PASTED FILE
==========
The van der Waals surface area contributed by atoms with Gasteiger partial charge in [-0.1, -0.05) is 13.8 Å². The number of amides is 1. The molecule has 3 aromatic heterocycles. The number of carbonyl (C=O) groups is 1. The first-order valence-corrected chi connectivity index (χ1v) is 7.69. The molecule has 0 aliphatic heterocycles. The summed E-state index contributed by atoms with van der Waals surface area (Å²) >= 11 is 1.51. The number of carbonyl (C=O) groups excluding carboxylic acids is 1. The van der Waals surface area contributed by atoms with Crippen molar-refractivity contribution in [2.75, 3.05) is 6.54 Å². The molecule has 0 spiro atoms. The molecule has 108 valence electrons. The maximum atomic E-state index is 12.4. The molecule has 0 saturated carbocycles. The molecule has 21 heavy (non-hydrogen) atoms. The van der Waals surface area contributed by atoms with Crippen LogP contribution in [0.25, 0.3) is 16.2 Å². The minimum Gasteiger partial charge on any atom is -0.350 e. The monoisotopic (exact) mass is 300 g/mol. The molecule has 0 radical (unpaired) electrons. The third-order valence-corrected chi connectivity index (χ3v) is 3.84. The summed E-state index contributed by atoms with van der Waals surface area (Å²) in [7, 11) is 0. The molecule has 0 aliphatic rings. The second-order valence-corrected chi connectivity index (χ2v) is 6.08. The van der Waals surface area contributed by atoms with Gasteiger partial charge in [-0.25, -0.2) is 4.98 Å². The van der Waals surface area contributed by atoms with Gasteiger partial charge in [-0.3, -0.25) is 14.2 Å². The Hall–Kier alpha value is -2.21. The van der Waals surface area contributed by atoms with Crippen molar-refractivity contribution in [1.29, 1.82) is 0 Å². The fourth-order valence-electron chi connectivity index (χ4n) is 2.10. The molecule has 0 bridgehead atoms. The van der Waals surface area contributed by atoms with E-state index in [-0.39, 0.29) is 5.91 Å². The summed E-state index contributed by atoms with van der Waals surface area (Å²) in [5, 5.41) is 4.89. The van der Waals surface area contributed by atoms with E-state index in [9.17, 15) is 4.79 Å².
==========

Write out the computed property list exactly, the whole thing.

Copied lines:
The van der Waals surface area contributed by atoms with Gasteiger partial charge in [-0.1, -0.05) is 13.8 Å². The number of amides is 1. The molecule has 3 aromatic heterocycles. The number of carbonyl (C=O) groups is 1. The first-order valence-corrected chi connectivity index (χ1v) is 7.69. The molecule has 0 aliphatic heterocycles. The summed E-state index contributed by atoms with van der Waals surface area (Å²) >= 11 is 1.51. The number of carbonyl (C=O) groups excluding carboxylic acids is 1. The van der Waals surface area contributed by atoms with Crippen molar-refractivity contribution in [2.75, 3.05) is 6.54 Å². The molecule has 0 spiro atoms. The molecule has 108 valence electrons. The maximum atomic E-state index is 12.4. The molecule has 0 saturated carbocycles. The molecule has 21 heavy (non-hydrogen) atoms. The van der Waals surface area contributed by atoms with Crippen LogP contribution in [0.25, 0.3) is 16.2 Å². The minimum Gasteiger partial charge on any atom is -0.350 e. The monoisotopic (exact) mass is 300 g/mol. The molecule has 0 radical (unpaired) electrons. The third-order valence-corrected chi connectivity index (χ3v) is 3.84. The summed E-state index contributed by atoms with van der Waals surface area (Å²) in [7, 11) is 0. The molecule has 0 aliphatic rings. The second-order valence-corrected chi connectivity index (χ2v) is 6.08. The van der Waals surface area contributed by atoms with Gasteiger partial charge in [-0.25, -0.2) is 4.98 Å². The van der Waals surface area contributed by atoms with Gasteiger partial charge in [-0.3, -0.25) is 14.2 Å². The Hall–Kier alpha value is -2.21. The van der Waals surface area contributed by atoms with Crippen molar-refractivity contribution in [1.29, 1.82) is 0 Å². The fourth-order valence-electron chi connectivity index (χ4n) is 2.10. The molecule has 0 bridgehead atoms. The van der Waals surface area contributed by atoms with E-state index in [-0.39, 0.29) is 5.91 Å². The summed E-state index contributed by atoms with van der Waals surface area (Å²) in [5, 5.41) is 4.89. The van der Waals surface area contributed by atoms with E-state index in [9.17, 15) is 4.79 Å².